Data from LEO Learning, Measuring the Impact of Learning at Work, FEB 2017.

The Towards Maturity 2016 Benchmark Report identified this list of barriers to change in L&D:

66% – Cost of development, set-up and maintenance
62% – lack of skills amongst employees to manage own learning
59% – Lack of skills amongst L&D staff to implement and manage e-learning
58% – Reluctance by line managers to encourage new ways of learning
57% – Unreliable ICT infrastructure/low bandwidth/technical restrictions firewall
54% – L&D staff lack knowledge about the potential use and implementation of technology

Towards Maturity also reported that 35% of learners find eLearning content uninspiring and 26% say it’s irrelevant to their needs.

To show that these are not new concerns, I went back to an ASTD (now ATD) study sponsored by IBM from 2006 – C-Level Perceptions of the Strategic Value of Learning Research Report.  That report found the following   (Note: CXO is used to refer to any C-Level executive other than the CLO). 

CXOs and CLOs agreed on the following:

  1. Learning provides strategic value at the enterprise, business unit, and individual capability level of an organization.
  2. Learning’s value contribution is seen primarily in business outcomes and human capital.
  3. It is difficult to isolate and measure learning’s value contribution to business outcomes.
  4. Perceptions of stakeholders (employees, business unit leaders, and executives) are a key indicator of learning’s value.
  5. The strategic value of learning is increased by strong governance processes for planning, allocating, and managing learning investments.
  6. Learning’s alignment with business needs is indicated by integration, proactivity, and responsiveness.
  7. The learning function’s efficiency can be increased by streamlining and standardizing processes, leveraging technology, and selectively outsourcing components of the function.

CXOs and CLOs differed in the following ways:

  1. CXOs are less concerned than CLOs with quantitative metrics that show learning’s value contribution to business outcomes. CXOs are more concerned with qualitative alignment of learning investment with the changing needs of the business, and with the perceptions of employees and business leaders, than they are with data from ROI studies.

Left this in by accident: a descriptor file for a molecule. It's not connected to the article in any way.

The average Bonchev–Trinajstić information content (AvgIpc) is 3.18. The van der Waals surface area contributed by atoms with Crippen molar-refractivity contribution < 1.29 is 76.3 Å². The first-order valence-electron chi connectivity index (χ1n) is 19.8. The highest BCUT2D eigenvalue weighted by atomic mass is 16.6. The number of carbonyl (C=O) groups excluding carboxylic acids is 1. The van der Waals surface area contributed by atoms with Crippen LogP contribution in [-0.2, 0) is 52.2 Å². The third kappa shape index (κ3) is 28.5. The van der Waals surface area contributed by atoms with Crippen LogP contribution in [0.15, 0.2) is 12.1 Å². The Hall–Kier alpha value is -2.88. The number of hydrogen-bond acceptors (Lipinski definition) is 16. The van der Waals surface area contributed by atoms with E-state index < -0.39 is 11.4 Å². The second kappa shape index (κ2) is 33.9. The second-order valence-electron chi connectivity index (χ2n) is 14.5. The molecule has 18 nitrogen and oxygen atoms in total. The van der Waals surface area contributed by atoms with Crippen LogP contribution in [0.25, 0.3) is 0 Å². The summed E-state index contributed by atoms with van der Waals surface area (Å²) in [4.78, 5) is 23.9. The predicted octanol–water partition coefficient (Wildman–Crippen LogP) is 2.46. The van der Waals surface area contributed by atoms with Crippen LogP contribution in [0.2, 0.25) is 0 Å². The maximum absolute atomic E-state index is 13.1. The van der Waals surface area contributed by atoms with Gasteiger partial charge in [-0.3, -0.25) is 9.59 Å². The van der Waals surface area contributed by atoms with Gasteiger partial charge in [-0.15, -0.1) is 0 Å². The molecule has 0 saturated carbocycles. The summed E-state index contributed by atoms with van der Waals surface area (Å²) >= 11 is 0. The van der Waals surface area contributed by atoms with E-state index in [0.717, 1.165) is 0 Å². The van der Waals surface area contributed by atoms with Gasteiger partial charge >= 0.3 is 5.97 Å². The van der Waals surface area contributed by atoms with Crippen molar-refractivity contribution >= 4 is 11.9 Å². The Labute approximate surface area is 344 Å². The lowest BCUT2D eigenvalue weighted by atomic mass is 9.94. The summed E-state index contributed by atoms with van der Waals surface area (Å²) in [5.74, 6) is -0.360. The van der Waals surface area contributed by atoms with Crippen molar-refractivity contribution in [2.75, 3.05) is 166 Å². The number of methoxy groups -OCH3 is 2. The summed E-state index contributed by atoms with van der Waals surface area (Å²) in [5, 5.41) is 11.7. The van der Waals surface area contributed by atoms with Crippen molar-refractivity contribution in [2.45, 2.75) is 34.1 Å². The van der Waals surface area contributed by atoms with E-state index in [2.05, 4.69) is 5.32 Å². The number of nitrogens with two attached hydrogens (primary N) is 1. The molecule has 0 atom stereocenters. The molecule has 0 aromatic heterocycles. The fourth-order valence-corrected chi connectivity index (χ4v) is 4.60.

2. CLOs are more focused than CXOs on improving the performance of business units, through understanding business unit goals and performance gaps, and identifying learning and non-learning solutions to close the gap.

While stated in a different way, you can see the same themes running through these. #5 and #6 clearly show how all parties “agree” to gloss over real inadequacies.  Planning, allocating, and managing a budget are not factors in strategic value.  Integration, proactivity, and responsiveness are not business needs that L&D should align to (they are operational efficiency and relationship building goals). The issues and challenges for L&D haven’t varied much in the past 10-15 years.

For Learning and Development, the black box that is Phase 2 in the Underpants Gnome model glosses over:

  • Apathy of leadership toward holding L&D accountable in a real business sense.
  • Resource allocations that are “ballparked”, often ending up insufficient
  • Managers who don’t understand the need or role of learning in day-to-day business.
  • Learners who don’t value L&D offerings because they perceive them to be boring, irrelevant, and wasteful of their time.
  • L&D staff that are not capable of the skills needed and aren’t properly trained to do the jobs they are supposed to do.
  • Lack of business acumen amongst L&D staff.
  • Lack of learning acumen amongst operational staff.
  • Urgency overrides strategic need in L&D resource deployment.

There has been a mutual understanding between all stakeholders that these things are unimportant, too hard to address, or irresolvable.  L&D tends to be cordoned off from the rest of the organization.  And we’ve enjoyed the perceived autonomy it provides.

But there are signposts warning us that this way of operating isn’t going to last much longer.  We need to address this issues – starting yesterday.  Many feel it is an adapt or die situation.  But I blogged about this very issue in May of 2004 (adapt or die on eelearning). And we’ve not addressed it yet.  Will we now?

What do you think?  Please share your thoughts in the comment section below.  I’d love it if you used the sharing buttons below to share this post with your social network.